Subjects/Keywords: Psychology, Clinical; aggression; aggressive; prosocial behavior; computer-mediated communication; internet; instant messaging; IM; blogging; face-to-face

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APA · Chicago · MLA · Vancouver · CSE | Export to Zotero / EndNote / Reference Manager

APA (6th Edition):

Lister, K. M. (2007). Aggression and Prosocial Behavior in Adolescents' Internet and Face-To-Face Interactions. (Masters Thesis). Bowling Green State University. Retrieved from http://rave.ohiolink.edu/etdc/view?acc_num=bgsu1194123016

Chicago Manual of Style (16th Edition):

Lister, Kelly M. “Aggression and Prosocial Behavior in Adolescents' Internet and Face-To-Face Interactions.” 2007. Masters Thesis, Bowling Green State University. Accessed January 26, 2021. http://rave.ohiolink.edu/etdc/view?acc_num=bgsu1194123016.

MLA Handbook (7th Edition):

Lister, Kelly M. “Aggression and Prosocial Behavior in Adolescents' Internet and Face-To-Face Interactions.” 2007. Web. 26 Jan 2021.

Vancouver:

Lister KM. Aggression and Prosocial Behavior in Adolescents' Internet and Face-To-Face Interactions. [Internet] [Masters thesis]. Bowling Green State University; 2007. [cited 2021 Jan 26]. Available from: http://rave.ohiolink.edu/etdc/view?acc_num=bgsu1194123016.

Council of Science Editors:

Lister KM. Aggression and Prosocial Behavior in Adolescents' Internet and Face-To-Face Interactions. [Masters Thesis]. Bowling Green State University; 2007. Available from: http://rave.ohiolink.edu/etdc/view?acc_num=bgsu1194123016


The Ohio State University

2. Solloway, Tyler. Combining approach-gain and avoid-loss frames increases message effectiveness.

Degree: PhD, Communication, 2014, The Ohio State University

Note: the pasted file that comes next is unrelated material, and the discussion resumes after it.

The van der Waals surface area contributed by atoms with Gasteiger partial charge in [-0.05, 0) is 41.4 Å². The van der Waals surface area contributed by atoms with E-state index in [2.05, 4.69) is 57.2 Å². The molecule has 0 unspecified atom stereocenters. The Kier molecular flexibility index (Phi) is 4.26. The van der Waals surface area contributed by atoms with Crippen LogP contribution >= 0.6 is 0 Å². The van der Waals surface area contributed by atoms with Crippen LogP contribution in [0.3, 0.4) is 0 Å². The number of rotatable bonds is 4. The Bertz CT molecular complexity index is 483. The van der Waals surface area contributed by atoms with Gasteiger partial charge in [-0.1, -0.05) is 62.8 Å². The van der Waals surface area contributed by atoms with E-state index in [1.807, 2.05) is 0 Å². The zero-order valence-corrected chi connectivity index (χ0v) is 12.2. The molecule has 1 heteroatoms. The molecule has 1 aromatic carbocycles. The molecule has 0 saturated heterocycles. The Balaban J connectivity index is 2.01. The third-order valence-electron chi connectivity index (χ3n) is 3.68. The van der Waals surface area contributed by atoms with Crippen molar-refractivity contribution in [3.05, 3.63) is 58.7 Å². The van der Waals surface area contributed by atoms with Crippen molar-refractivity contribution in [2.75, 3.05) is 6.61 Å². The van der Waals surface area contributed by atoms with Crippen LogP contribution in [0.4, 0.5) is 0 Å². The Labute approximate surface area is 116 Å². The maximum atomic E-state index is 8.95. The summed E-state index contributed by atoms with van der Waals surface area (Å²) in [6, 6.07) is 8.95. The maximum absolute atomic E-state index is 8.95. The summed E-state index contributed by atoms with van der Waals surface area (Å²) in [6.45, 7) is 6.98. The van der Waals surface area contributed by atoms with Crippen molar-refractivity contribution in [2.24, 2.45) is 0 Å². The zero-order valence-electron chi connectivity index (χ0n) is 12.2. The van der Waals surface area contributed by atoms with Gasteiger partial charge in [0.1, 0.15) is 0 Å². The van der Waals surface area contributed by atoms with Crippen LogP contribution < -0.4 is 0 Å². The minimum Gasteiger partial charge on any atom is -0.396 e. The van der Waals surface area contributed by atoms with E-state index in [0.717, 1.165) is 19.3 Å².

Gain-loss framing has produced inconsistent results in communication (O’Keefe & Jensen, 2006, 2007, 2009). Yet, studies from psychology demonstrate consistent gain-loss message effects (Higgins, 1997, 1998, 2000, 2002, 2005). Regulatory focus theory suggests the lack of operational clarity in communication applications may be the one of the reasons for inconsistent results. It is proposed that communication scholars use approach-gain and avoid-loss frames to create effective messages. The dissertation extends regulatory focus theory by arguing (a) frames’ relationship with perceived effectiveness is mediated by attention to the frames, (b) the combination of approach-gain and avoid-loss frames will receive the most attention, when the message has low to moderate arousing content, and (c) the combination of approach-gain and avoid-loss will be most effective. Two within-subjects experiments were conducted, using visual fixations to operationalize attention. Study 1 examined the combination of approach-gain and avoid-loss frames, without manipulating arousing content. Study 2 examined the combination of frames and manipulated arousing content. The two studies revealed that individuals looked the most at approach-gain information, and attention to information did not influence perceived message effectiveness. As predicted, when arousal was controlled for, messages with the combination of approach-gain and avoid-loss frames were perceived as more effective than messages with only one type of frame. Advisors/Committee Members: Wang, Zheng (Joyce) (Advisor).